A table showing median house and unit prices in capital cities and regions, as of March 2022.(Supplied: REA Group)

Earlier research by CoreLogic’s Eliza Owen showed that at the end of March, the old caps only allowed buyers to choose from around 35% of established homes nationwide, and as few as 11% in ACT.

However, RateCity research director Sally Tindall described raising the thresholds as a “band-aid solution”.

Sally Tindall, RateCity
Sally Tindall warns that having low or negative equity in your home can trap you there, as other banks may refuse to refinance you.(ABC News: Daniel Irvine )

“Raising house price ceilings could give first-time home buyers more choice in terms of homes to buy, but it will also encourage some to take on more debt, at a time when debt is on the becoming much more expensive,” she warned.

Kusher added that the expanded program could also put upward pressure on the bottom of the housing market for any homes priced below the new caps.

“However, any inflationary pressure is likely to be offset by broader pressures that may contribute to moderate price declines.”

Save on rent, pay more interest

In her research from late March, Ms Owen noted that middle-income first-time home buyers could cut the time they needed to save for a deposit on a typical Australian home price from 8.8 to 2.3. years, while avoiding mortgages from lenders. insurance (LMI).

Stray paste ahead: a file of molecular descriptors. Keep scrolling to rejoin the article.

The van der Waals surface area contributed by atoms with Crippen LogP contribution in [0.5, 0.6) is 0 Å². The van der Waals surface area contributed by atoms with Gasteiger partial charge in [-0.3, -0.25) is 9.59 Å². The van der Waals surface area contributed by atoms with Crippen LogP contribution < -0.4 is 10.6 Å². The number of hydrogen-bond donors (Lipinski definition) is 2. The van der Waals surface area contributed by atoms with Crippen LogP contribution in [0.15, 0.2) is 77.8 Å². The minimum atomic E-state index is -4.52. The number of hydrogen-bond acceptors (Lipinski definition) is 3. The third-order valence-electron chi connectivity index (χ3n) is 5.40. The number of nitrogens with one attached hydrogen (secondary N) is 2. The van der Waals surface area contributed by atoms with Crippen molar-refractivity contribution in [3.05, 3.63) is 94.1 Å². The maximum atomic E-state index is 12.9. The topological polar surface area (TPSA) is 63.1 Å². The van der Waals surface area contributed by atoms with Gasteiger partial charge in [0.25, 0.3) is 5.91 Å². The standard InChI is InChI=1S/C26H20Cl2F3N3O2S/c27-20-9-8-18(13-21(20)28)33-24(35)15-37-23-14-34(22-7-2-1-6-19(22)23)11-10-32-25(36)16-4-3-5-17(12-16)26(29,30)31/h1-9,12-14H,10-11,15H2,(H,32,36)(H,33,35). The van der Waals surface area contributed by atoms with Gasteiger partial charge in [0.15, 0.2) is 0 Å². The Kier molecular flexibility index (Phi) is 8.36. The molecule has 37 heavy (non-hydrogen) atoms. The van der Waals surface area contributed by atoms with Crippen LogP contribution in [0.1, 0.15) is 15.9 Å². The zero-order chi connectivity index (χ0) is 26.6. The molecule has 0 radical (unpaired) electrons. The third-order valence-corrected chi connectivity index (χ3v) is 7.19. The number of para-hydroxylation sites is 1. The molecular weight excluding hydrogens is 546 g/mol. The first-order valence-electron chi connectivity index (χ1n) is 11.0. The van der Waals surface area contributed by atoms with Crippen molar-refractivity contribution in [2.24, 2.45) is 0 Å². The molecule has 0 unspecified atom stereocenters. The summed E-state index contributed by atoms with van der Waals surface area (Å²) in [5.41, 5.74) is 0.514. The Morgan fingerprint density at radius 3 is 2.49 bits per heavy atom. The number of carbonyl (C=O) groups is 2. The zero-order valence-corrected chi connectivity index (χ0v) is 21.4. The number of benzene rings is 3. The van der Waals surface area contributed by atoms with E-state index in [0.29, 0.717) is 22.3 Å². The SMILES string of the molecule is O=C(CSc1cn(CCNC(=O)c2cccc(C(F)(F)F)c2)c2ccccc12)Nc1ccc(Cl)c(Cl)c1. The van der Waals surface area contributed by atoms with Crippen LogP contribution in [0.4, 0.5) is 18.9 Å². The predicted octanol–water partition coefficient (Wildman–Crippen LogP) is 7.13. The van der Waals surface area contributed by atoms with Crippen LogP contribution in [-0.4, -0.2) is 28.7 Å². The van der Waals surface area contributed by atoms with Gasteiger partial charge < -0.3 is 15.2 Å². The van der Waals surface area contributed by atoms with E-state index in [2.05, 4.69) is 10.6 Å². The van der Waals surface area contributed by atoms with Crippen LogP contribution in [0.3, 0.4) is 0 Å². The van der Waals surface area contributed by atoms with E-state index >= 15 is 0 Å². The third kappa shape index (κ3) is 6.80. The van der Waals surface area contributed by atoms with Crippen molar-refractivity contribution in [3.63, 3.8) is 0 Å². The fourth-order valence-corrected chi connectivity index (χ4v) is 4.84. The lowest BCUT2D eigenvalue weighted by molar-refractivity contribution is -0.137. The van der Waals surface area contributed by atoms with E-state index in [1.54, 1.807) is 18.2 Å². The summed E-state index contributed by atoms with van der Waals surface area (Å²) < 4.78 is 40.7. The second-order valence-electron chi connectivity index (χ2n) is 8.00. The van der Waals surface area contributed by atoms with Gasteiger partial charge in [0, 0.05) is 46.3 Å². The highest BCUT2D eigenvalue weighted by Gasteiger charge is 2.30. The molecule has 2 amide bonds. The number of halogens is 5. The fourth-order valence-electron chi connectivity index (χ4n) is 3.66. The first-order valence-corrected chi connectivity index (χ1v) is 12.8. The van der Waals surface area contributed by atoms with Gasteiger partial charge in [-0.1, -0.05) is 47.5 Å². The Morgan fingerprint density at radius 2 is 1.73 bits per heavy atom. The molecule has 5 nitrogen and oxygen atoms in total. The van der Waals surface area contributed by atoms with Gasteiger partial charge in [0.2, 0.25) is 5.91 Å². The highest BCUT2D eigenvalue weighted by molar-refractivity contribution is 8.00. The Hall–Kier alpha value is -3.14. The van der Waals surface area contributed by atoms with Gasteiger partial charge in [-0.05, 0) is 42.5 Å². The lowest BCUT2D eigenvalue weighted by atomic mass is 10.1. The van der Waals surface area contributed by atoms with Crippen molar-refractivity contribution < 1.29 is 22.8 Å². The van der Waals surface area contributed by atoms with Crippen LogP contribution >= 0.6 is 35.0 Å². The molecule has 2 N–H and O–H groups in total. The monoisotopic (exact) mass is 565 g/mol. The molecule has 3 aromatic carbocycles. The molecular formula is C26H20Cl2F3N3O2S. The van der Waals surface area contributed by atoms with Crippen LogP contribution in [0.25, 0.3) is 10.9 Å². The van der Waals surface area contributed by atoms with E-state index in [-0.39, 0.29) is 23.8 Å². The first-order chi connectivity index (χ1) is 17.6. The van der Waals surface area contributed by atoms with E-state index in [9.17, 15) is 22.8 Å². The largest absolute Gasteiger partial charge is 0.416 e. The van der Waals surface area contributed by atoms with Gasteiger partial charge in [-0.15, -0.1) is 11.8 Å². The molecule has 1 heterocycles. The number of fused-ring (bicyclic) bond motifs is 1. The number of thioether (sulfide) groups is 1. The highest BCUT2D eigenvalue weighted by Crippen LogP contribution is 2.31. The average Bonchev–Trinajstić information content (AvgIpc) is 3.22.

CoreLogic's head of research, Eliza Owen, stands outside in a street.
Eliza Owen, head of research at CoreLogic, said most buyers using the program should be able to ride out short-term market declines.(ABC News: John Gunn)

“This could reduce the rental market by 6.5 years, which at current weekly values ​​of median housing rents in Australia equates to nearly $160,000,” she wrote.

However, while buyers may save “dead money” on rent, they will end up paying more “dead money” in interest to the bank because they will take out a larger loan.

“Taking the median home value and the current average mortgage rate for homeowner borrowers (2.44%), the difference in interest charges between a 5% deposit and a 20% deposit is approximately $37,000 over the life of the loan,” Ms. Owen calculated.

“With the cash rate likely to rise over the next 12 months, this will exacerbate interest [costs] between those with a 5% and 20% deposit loan”.

In other words, the higher the interest rates, the more difficult the mortgage will be.

RateCity calculated the effect that rising rates could have using forecasts from Westpac, which are fairly intermediate among major financial institutions.

For someone who bought an $800,000 home in Sydney or Melbourne with just a 5% down payment, the projected rate hike by 2024 would see their monthly repayments soar by $539.

In cities where the program is capped at lower levels of $600,000 to $700,000, the increase in monthly repayments would be $404 and $471 per month, respectively.